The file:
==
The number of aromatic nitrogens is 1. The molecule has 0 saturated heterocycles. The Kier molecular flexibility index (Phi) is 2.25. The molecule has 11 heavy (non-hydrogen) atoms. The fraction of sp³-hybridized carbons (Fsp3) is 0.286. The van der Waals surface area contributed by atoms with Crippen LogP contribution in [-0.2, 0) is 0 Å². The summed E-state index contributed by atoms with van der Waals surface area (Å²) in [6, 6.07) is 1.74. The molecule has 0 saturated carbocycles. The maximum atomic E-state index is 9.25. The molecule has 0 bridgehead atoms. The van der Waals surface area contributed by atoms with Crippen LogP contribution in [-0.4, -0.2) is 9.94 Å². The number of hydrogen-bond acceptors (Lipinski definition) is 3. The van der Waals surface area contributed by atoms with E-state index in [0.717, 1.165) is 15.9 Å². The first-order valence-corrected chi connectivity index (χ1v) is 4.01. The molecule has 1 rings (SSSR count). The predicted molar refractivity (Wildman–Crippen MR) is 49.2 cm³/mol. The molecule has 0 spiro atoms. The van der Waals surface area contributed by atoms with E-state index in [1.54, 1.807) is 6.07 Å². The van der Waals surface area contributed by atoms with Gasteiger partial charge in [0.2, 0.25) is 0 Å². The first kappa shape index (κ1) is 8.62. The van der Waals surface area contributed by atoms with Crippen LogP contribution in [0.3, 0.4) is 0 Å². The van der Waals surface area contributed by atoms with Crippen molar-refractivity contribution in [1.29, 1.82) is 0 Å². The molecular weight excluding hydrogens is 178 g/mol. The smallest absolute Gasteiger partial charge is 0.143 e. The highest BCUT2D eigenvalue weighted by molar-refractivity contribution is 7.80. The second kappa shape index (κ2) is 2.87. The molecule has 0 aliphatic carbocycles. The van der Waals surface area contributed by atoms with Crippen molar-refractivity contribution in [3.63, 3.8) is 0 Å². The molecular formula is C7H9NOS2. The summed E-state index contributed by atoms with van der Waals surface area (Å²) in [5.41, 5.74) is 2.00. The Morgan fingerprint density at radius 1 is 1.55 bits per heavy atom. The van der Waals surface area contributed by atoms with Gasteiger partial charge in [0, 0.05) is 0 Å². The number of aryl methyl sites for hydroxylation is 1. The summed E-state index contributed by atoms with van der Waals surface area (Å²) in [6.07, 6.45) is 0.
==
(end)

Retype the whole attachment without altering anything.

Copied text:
The number of aromatic nitrogens is 1. The molecule has 0 saturated heterocycles. The Kier molecular flexibility index (Phi) is 2.25. The molecule has 11 heavy (non-hydrogen) atoms. The fraction of sp³-hybridized carbons (Fsp3) is 0.286. The van der Waals surface area contributed by atoms with Crippen LogP contribution in [-0.2, 0) is 0 Å². The summed E-state index contributed by atoms with van der Waals surface area (Å²) in [6, 6.07) is 1.74. The molecule has 0 saturated carbocycles. The maximum atomic E-state index is 9.25. The molecule has 0 bridgehead atoms. The van der Waals surface area contributed by atoms with Crippen LogP contribution in [-0.4, -0.2) is 9.94 Å². The number of hydrogen-bond acceptors (Lipinski definition) is 3. The van der Waals surface area contributed by atoms with E-state index in [0.717, 1.165) is 15.9 Å². The first-order valence-corrected chi connectivity index (χ1v) is 4.01. The molecule has 1 rings (SSSR count). The predicted molar refractivity (Wildman–Crippen MR) is 49.2 cm³/mol. The molecule has 0 spiro atoms. The van der Waals surface area contributed by atoms with E-state index in [1.54, 1.807) is 6.07 Å². The van der Waals surface area contributed by atoms with Gasteiger partial charge in [0.2, 0.25) is 0 Å². The first kappa shape index (κ1) is 8.62. The van der Waals surface area contributed by atoms with Crippen LogP contribution in [0.3, 0.4) is 0 Å². The van der Waals surface area contributed by atoms with Crippen molar-refractivity contribution in [1.29, 1.82) is 0 Å². The molecular weight excluding hydrogens is 178 g/mol. The smallest absolute Gasteiger partial charge is 0.143 e. The highest BCUT2D eigenvalue weighted by molar-refractivity contribution is 7.80. The second kappa shape index (κ2) is 2.87. The molecule has 0 aliphatic carbocycles. The van der Waals surface area contributed by atoms with Crippen molar-refractivity contribution in [3.63, 3.8) is 0 Å². The molecular formula is C7H9NOS2. The summed E-state index contributed by atoms with van der Waals surface area (Å²) in [5.41, 5.74) is 2.00. The Morgan fingerprint density at radius 1 is 1.55 bits per heavy atom. The van der Waals surface area contributed by atoms with Gasteiger partial charge in [0, 0.05) is 0 Å². The number of aryl methyl sites for hydroxylation is 1. The summed E-state index contributed by atoms with van der Waals surface area (Å²) in [6.07, 6.45) is 0.